We brought you word yesterday of an event taking place this week all across the country called Roadcheck 2013. Inspection stations along our nation’s highways were set up to receive commercial trucks and make sure that the vehicles and those driving them were up to par with safety standards.
However, the event only lasts a few days, and it’s imperative that roads continue to be a safe place for all travelers. Thus, we thought we’d relate a few of the important safety tips provided by the Commercial Vehicle Safety Alliance.
If you’re a commercial driver, first make sure that you’re up to the task of transporting a large load. Hours of service regulations should be obeyed so that fatigue can be avoided at all costs. Ample sleep ensures that you’ll be able to react in time to avoid a potential crash. Also abstain from alcohol while on the road. The substance is dangerous enough when clouding the judgment and ability of a regular car driver; intoxication at the wheel of a tractor trailer can create national headlines when a crash takes place.
When you’re ready to go, make sure your vehicle is as well. Look out for signs of damage or excessive wear and tear that could compromise the stability of the truck. Make blind spots as small as possible by getting the mirrors adjusted to a safe position, ensuring that the glass itself isn’t clouded by dirt or grime.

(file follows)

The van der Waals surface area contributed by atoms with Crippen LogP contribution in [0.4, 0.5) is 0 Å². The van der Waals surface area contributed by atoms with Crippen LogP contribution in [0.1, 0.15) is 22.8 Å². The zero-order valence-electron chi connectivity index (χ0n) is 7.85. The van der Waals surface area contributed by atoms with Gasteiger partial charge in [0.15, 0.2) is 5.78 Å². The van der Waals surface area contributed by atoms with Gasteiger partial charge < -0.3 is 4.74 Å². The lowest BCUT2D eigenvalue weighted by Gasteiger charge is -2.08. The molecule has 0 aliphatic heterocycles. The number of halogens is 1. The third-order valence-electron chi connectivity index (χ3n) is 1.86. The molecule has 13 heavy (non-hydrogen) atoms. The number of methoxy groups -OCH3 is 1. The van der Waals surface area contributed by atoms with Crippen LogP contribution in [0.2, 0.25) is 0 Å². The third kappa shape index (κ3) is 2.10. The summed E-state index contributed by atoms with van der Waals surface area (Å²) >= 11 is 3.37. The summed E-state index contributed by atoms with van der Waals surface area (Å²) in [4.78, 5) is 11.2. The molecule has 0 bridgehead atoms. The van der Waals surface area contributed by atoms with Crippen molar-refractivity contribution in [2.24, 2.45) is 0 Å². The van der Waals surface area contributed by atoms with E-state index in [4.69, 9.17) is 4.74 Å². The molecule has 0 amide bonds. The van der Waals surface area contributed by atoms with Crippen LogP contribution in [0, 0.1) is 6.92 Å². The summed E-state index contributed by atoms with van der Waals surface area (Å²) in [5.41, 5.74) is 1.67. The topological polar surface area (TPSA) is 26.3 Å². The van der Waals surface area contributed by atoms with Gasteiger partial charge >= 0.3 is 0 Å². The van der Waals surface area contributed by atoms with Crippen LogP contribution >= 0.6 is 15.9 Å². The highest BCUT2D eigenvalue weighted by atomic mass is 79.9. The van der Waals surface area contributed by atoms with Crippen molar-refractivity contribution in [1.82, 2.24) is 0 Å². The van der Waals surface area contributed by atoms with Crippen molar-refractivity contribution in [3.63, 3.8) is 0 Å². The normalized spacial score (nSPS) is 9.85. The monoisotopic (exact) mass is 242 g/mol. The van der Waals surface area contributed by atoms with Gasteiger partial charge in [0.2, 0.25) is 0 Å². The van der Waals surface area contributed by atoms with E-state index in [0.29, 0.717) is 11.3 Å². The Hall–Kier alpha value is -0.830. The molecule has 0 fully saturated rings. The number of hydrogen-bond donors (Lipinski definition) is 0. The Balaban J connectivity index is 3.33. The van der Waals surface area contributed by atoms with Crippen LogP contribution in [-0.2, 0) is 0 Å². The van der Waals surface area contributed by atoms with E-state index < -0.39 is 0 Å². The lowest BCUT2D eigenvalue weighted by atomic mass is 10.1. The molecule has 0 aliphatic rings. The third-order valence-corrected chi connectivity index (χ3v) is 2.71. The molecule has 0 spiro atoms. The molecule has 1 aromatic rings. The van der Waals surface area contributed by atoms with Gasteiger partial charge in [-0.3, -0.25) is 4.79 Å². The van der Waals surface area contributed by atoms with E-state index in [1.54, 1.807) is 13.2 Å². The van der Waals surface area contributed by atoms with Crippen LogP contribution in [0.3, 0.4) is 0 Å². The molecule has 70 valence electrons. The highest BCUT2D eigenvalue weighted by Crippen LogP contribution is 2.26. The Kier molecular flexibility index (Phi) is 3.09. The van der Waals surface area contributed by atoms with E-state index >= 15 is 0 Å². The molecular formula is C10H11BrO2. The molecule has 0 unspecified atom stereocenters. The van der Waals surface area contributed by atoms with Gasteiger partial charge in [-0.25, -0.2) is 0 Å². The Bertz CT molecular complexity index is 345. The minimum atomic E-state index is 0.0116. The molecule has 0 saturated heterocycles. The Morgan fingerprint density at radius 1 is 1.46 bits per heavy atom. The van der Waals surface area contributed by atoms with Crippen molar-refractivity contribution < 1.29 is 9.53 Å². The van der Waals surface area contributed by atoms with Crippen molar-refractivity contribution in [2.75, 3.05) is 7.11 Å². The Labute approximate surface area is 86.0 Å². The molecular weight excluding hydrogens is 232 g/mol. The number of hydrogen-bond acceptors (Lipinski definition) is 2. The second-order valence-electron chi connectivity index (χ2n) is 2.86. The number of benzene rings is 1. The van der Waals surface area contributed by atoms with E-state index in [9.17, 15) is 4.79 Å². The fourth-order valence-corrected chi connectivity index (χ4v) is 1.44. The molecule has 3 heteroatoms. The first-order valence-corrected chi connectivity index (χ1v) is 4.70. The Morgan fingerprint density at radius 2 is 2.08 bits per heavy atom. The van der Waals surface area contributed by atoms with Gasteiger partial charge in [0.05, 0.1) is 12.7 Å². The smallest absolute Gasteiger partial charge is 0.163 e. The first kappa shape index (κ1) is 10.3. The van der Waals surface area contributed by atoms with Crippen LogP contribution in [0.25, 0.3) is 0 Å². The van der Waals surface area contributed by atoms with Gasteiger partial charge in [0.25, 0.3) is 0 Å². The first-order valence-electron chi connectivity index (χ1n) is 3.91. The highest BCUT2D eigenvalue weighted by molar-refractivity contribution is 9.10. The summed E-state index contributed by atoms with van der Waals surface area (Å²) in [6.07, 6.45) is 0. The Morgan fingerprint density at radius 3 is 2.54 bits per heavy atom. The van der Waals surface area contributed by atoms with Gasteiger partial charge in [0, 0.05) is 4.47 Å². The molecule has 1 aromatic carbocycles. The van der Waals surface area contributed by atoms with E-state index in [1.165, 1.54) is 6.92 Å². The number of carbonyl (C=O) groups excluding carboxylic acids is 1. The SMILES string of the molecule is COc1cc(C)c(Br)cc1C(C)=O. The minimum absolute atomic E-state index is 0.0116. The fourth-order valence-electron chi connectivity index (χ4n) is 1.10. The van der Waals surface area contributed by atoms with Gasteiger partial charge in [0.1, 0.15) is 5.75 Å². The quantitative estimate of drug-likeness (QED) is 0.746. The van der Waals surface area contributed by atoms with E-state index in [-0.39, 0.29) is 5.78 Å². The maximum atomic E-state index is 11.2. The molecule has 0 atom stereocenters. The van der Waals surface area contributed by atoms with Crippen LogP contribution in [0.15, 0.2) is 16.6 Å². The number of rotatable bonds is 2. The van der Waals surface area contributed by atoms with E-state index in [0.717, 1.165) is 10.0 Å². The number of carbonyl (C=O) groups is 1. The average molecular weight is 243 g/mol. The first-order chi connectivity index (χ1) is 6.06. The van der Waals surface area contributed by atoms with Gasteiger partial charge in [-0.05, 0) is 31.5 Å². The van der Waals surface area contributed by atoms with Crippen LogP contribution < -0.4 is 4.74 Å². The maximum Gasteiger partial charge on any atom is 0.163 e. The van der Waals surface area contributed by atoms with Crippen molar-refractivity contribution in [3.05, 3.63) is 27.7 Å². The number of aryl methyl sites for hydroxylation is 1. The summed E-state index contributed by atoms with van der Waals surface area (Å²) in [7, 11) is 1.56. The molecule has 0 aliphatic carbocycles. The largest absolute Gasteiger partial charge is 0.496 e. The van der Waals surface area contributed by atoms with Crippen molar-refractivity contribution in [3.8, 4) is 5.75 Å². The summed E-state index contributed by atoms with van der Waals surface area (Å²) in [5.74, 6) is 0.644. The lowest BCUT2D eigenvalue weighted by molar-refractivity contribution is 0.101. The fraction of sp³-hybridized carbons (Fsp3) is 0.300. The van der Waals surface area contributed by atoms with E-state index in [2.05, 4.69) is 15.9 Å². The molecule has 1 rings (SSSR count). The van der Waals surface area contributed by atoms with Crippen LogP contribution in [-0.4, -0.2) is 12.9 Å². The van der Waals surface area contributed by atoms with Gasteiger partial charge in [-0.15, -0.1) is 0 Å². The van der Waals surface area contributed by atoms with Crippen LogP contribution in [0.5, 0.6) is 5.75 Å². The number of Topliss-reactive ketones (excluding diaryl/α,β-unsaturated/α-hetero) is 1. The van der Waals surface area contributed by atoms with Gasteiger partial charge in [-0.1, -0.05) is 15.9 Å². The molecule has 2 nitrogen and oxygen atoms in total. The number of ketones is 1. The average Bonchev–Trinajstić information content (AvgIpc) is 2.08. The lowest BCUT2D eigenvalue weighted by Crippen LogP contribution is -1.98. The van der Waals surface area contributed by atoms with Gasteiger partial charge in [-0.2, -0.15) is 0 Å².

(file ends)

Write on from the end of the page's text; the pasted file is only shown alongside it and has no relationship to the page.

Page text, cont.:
Once you’re actually driving, keep your mind on the road instead of on a conversation on a cellphone. Texting is particularly hazardous, but recent studies have shown that even a hands-free communicadtion can cause you to lose focus. Also refrain from such distracting habits as eating and paying too much attention to music on the radio.
You should always drive defensively while on the roads. Signage should be obeyed where posted and at no time should you exceed any speed limits listed along the highway. When you put yourself into this cautious mindset from the start, you’ll be less likely to engage in excessive lane changes and tailgating, two activities that could lead to a crash if another driver makes a sudden movement.
Also hone your situational awareness skills. You should always be cognizant of your surroundings, particularly vehicles that look like they’re about to enter your blind spots. Look in your mirrors regularly and be attuned to environmental changes that can signal a need to slow down. Inclement weather is cause to take things even more cautiously than you normally would, as is the appearance of a work zone along the side of the road.